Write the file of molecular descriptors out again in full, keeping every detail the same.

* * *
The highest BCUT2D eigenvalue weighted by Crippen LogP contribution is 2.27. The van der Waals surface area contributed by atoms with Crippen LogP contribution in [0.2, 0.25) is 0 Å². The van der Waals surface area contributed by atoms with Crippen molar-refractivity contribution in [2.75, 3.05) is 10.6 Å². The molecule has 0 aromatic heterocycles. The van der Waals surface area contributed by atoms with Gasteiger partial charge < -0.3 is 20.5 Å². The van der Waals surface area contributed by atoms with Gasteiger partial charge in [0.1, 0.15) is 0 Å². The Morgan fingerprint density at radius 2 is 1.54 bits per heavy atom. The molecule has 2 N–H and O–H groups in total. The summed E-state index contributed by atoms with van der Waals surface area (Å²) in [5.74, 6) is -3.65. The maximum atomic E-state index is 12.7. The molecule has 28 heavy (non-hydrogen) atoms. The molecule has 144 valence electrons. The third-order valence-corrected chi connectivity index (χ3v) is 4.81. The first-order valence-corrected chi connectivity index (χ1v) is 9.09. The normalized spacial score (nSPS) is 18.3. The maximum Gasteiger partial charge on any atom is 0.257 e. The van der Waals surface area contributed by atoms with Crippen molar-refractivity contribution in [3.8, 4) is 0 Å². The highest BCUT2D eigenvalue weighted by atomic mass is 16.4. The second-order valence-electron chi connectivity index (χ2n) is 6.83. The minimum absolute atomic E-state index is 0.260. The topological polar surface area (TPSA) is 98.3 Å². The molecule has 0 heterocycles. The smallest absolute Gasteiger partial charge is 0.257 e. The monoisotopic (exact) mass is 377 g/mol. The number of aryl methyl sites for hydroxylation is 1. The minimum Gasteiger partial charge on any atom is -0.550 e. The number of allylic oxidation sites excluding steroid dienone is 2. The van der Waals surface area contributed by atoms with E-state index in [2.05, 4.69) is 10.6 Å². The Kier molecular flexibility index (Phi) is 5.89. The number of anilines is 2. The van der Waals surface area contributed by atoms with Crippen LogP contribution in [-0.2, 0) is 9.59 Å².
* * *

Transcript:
The highest BCUT2D eigenvalue weighted by Crippen LogP contribution is 2.27. The van der Waals surface area contributed by atoms with Crippen LogP contribution in [0.2, 0.25) is 0 Å². The van der Waals surface area contributed by atoms with Crippen molar-refractivity contribution in [2.75, 3.05) is 10.6 Å². The molecule has 0 aromatic heterocycles. The van der Waals surface area contributed by atoms with Gasteiger partial charge < -0.3 is 20.5 Å². The van der Waals surface area contributed by atoms with Gasteiger partial charge in [0.1, 0.15) is 0 Å². The Morgan fingerprint density at radius 2 is 1.54 bits per heavy atom. The molecule has 2 N–H and O–H groups in total. The summed E-state index contributed by atoms with van der Waals surface area (Å²) in [5.74, 6) is -3.65. The maximum atomic E-state index is 12.7. The molecule has 28 heavy (non-hydrogen) atoms. The molecule has 144 valence electrons. The third-order valence-corrected chi connectivity index (χ3v) is 4.81. The first-order valence-corrected chi connectivity index (χ1v) is 9.09. The normalized spacial score (nSPS) is 18.3. The maximum Gasteiger partial charge on any atom is 0.257 e. The van der Waals surface area contributed by atoms with Crippen molar-refractivity contribution in [3.8, 4) is 0 Å². The highest BCUT2D eigenvalue weighted by atomic mass is 16.4. The second-order valence-electron chi connectivity index (χ2n) is 6.83. The minimum absolute atomic E-state index is 0.260. The topological polar surface area (TPSA) is 98.3 Å². The molecule has 0 heterocycles. The smallest absolute Gasteiger partial charge is 0.257 e. The monoisotopic (exact) mass is 377 g/mol. The number of aryl methyl sites for hydroxylation is 1. The minimum Gasteiger partial charge on any atom is -0.550 e. The number of allylic oxidation sites excluding steroid dienone is 2. The van der Waals surface area contributed by atoms with E-state index in [2.05, 4.69) is 10.6 Å². The Kier molecular flexibility index (Phi) is 5.89. The number of anilines is 2. The van der Waals surface area contributed by atoms with Crippen LogP contribution in [-0.2, 0) is 9.59 Å².